April 15, 2012
By MICKEY POWELL - Bulletin Staff Writer
High-tech learning would be the main purpose of a building that the New College Institute (NCI) wants to build on the Baldwin Block uptown.
Design plans for the building can be examined during a public hearing that NCI will hold at 6 p.m. Monday at Albert Harris Elementary School on Smith Road in Martinsville.
Monday’s public hearing will include a presentation by NCI officials followed by a question-and-answer time, NCI Executive Director William Wampler said. People will be able to view the building plans as they arrive, he said.
Wampler said the roughly 50,000 square-foot building could be used for any degree programs offered at the institute.
However, it is being designed to accommodate advanced manufacturing and health care curriculums needing the latest advances in technology, he said.
For advanced manufacturing programs, the building would have either two or three industrial bays — depending on what NCI ends up being able to afford, Wampler pointed out — with high-tech production line equipment.
NCI is talking with various companies to determine the types of equipment needed for the bays, as well as the potential for companies to use the bays for research and development when they are not needed for academics. Wampler declined to identify the companies involved.
“You cannot have a $100 million piece of equipment at the New College” because neither NCI nor the state, which funds the institute, could afford it, Wampler said. “But you can have parts of the machine to train (people) on.”
Equipment in the bays “should be generic enough” to reflect needs of all high-tech companies, he said, but it should be specific enough to provide students a “simulation of how you engineer” products.
NCI aims to prepare students for advanced manufacturing careers not only because of the Martinsville area’s manufacturing heritage, but also because high-tech manufacturers already are in Virginia and are expected to expand their presence and/or lure other firms supplying them parts and materials.
Wampler noted one high-tech manufacturer now setting up operations in Henry County — RTI International, which makes titanium components for aircraft, including the entire Airbus commercial aircraft fleet.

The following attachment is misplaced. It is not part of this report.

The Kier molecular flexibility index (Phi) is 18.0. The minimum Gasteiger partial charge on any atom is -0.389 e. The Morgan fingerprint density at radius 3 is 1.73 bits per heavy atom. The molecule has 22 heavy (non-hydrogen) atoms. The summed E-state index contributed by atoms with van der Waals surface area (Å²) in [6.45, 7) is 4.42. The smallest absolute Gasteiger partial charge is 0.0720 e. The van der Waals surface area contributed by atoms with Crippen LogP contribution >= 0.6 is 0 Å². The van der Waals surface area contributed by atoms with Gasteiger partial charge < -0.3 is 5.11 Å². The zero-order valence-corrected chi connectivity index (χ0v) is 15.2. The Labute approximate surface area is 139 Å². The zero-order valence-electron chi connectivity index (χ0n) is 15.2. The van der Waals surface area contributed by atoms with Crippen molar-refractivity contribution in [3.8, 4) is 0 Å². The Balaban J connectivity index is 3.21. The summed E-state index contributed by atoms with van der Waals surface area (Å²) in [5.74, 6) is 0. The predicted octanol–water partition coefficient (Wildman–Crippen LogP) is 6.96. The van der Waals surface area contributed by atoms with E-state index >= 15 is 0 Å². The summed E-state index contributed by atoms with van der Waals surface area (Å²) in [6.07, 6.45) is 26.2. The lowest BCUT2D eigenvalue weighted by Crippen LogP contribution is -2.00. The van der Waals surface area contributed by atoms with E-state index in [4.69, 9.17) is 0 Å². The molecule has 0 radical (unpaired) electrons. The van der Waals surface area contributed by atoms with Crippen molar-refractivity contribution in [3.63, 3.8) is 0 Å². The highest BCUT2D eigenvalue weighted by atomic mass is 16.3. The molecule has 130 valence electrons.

“If we (NCI and the community at-large) can help make a company like RTI successful here,” Wampler said, “it will be one of our strongest calling cards to other manufacturers.”
Other high-tech manufacturers in the state include Rolls Royce, which has a jet engine plant in Prince George County near Petersburg, and Airbus, whose American headquarters is in Herndon near Washington, D.C.
Wampler, a former state senator, said the Virginia Tobacco Indemnification and Community Revitalization Commission, which has helped fund economic development projects in Southside, expects “the future downstream supply chain (of companies making materials for Rolls Royce and its suppliers) will locate ... away” from Prince George County.
He said information that he has seen shows Airbus “literally will spend billions of dollars” in the next six years on downstream supply, and Southside must make itself able to reap some benefits from that investment.
For that reason, he said, Southside “must provide an educated work force with the skill sets needed to produce” not only components for Rolls Royce engines, but also parts for Airbus jets and other high-tech industries.
Wampler said Henry County and Martinsville must “aggressively pursue” as many high-tech companies as it can. But even if NCI’s efforts result in only one such company coming to the area, the efforts will be worthwhile.
One firm that would invest, say, $100 million in machinery and equipment would “pay a lot of bills and alleviate a lot of problems” that have occurred due to declines in the local tax base, he said.
NCI is working with universities, industries and The Commonwealth’s Center for Advanced Manufacturing in Prince George County to determine what programs are needed for such a curriculum, officials have said.
Each of NCI’s university partners has been impressed with the proposed building and is potentially interested in offering courses toward advanced manufacturing degree programs there, Wampler said.
Having a prestigious new building would help in NCI’s quest to eventually become a branch campus of one university, or perhaps even a stand-alone university, Wampler said.
So would having an advanced manufacturing degree program, he said.
If NCI can produce graduates with degrees in high-tech manufacturing fields, “a lot of other institutions will see us as relevant” and pay more attention to NCI, he added.
The building also would have a Grand Hall where public events could be held, but only if the space is not needed for classes and other learning activities, according to Wampler.
He said he envisions the Grand Hall at times being used for events such as job fairs, music and theater performances, meetings and conferences. The hall would have partitions that could divide it into three separate areas, design plans show.
The hall would be “designed to support academic offerings,” with each of the three areas having modern learning technology, Wampler said. (See related story.)
Wampler said most colleges and universities have such facilities that can be used for learning as well as special events.
The three-story building would have two main entrances — one facing a large courtyard near a large parking lot bordering West Church and Moss streets and another along Fayette Street near a smaller courtyard.
The building is expected to cost $10 million to $15 million. Before it can be built, the institute’s private fundraising arm, the New College Foundation, has to come up with the money.
Also, Martinsville City Council must donate the Baldwin Block to NCI. The council will consider doing that during upcoming meetings.
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